2. Materials and Methods

2.1. Study Population

This longitudinal observational study was performed in a group of KTRs whose condition is managed at our institution and have received the primary vaccination series consisting of two doses of an mRNA vaccine, either BNT162b2 (Comirnaty, Pfizer/BionTech) or mRNA-1273 (Moderna), given according to the manufacturer’s recommendations as described previously [3]. The third dose of the vaccine (the additional primary dose) was administered immediately following the recommendation of the Polish Ministry of Health. The patients were therefore vaccinated three months after the second dose of the primary vaccination with a standard single injection of an mRNA vaccine. Subjects received the same vaccine as in the primary series. Patients with known SARS-CoV-2 infection in the past were also vaccinated according to the same rules. The study included those patients who presented for the third dose of the vaccine between 30 October 2021 and 9 November 2021.

2.2. Study Design

The main aim of the study was to compare the seroconversion rates and titers of IgG antibodies to the SARS-CoV-2 S protein after the third dose of an mRNA vaccine between infection-naïve KTRs (IN-KTRs) and previously infected KTRs (PI-KTRs). Serum samples for anti-S antibodies were obtained 3 months after the second dose (just before the booster) and 14–21 days after the third dose of the vaccine (Figure 1). The nucleocapsid (N)-specific IgG antibody serostatus was checked to exclude or confirm a prior asymptomatic SARS-CoV-2 infection. The secondary endpoints included: solicited common and expected adverse reactions shortly (i.e., within 7 days) after the third dose of the vaccine (reactogenicity), and unsolicited adverse events and serious adverse events, i.e., those reported by the participants without prompting from the medical staff or observed by their physicians through a period of 1 month after the third dose. In strata, secondary analyses were performed for the comparison of antibody response following vaccination with BNT162b2 and mRNA-1273. The study was approved by the Ethics Committee of the Medical University of Gdańsk (resolution NKBBN/167/2021) and conducted in accordance with the Declaration of Helsinki. The study is part of the COVID-19 in Nephrology (COViNEPH) project, which focuses on the nephrological aspects of COVID-19; in particular, its epidemiology, prevention, clinical course, and treatment.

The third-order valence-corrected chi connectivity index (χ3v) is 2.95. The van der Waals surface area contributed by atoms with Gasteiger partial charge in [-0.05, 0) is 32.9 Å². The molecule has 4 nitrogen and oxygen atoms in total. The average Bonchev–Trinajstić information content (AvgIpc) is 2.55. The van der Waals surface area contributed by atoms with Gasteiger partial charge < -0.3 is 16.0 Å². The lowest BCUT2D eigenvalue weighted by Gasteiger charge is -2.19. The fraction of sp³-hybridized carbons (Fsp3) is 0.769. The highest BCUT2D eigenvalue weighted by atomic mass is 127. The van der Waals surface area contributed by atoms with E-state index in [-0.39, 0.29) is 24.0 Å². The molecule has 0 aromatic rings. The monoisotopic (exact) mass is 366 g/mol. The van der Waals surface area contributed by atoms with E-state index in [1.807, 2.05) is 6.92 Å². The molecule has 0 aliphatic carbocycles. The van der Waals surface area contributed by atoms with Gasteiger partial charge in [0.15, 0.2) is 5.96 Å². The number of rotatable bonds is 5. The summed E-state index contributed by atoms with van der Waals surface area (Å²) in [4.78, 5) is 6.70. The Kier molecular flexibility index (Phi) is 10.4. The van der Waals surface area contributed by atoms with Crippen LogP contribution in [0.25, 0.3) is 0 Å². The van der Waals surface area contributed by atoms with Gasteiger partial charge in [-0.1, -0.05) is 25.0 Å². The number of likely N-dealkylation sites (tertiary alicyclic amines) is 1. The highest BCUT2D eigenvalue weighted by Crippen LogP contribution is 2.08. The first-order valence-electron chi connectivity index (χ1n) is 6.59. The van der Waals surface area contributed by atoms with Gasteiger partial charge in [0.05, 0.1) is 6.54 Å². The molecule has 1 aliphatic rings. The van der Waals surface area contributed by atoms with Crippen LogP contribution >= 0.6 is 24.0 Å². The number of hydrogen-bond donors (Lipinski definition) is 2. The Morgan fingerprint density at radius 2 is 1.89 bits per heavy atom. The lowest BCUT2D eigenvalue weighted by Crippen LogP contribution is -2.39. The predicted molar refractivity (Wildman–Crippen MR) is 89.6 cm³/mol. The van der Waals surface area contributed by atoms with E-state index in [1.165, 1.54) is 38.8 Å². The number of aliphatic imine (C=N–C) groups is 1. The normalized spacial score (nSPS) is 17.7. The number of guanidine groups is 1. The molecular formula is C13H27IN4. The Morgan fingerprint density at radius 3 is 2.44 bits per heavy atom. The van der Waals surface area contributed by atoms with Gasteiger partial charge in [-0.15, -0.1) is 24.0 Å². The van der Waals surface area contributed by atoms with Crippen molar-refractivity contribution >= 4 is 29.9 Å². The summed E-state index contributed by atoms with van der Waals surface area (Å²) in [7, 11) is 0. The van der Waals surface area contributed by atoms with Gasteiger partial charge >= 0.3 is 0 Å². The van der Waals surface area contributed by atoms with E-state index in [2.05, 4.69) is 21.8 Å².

2.3. Procedures and Analytical Methods

A quantitative determination of specific IgG antibodies to the trimeric S-protein located on the virus’s outer surface was performed using a commercial chemiluminescent immunoassay kit (The LIAISON® SARS-CoV-2 TrimericS IgG test, DiaSorin, Italy, catalog number: P/N311510, webpage) as described previously [3]. The assay presented a sensitivity of 98.7%, a specificity of 99.5%, and agreement with neutralization in microneutralization tests: PPA: 100%, NPA: 96.9%. Neutralizing antibodies (NAbs) are defined as an antibody that defends a cell from a pathogen or infectious particle by biologically neutralizing any effect that it has. The presence of NAbs is commonly considered a sign of protection against a pathogen. Samples were interpreted as positive (seroconversion) or negative (no seroconversion) with a cutoff index value of >33.8 BAU/mL, according to the manufacturer. A positive result indicates the presence of IgG S-antibodies to SARS-CoV-2 and indicates exposure to SARS-CoV-2 or a humoral response to vaccination. A negative result may indicate the absence or a very low level of IgG antibodies to the pathogen. The same analytical method was used to assess the presence of seroconversion and antibody titers.
N-specific IgG antibodies were assessed with a commercial quantitative chemiluminescent immunoassay kit (SARS-CoV-2 IgG, Abbott Laboratories, USA, catalog number: 6R86-20, webpage). N-protein is present in the viral core and plays a vital role in viral transcription. Natural exposure induces a dominant antibody response against the N protein, but since N protein is not in the vaccine, there is no vaccine-induced response against it. Determining only the titer of anti-S antibodies did not allow us to differentiate whether the humoral response was due to disease or vaccination. Samples were interpreted as positive (seroconversion) with a signal/cutoff (S/C) index value of 1.4.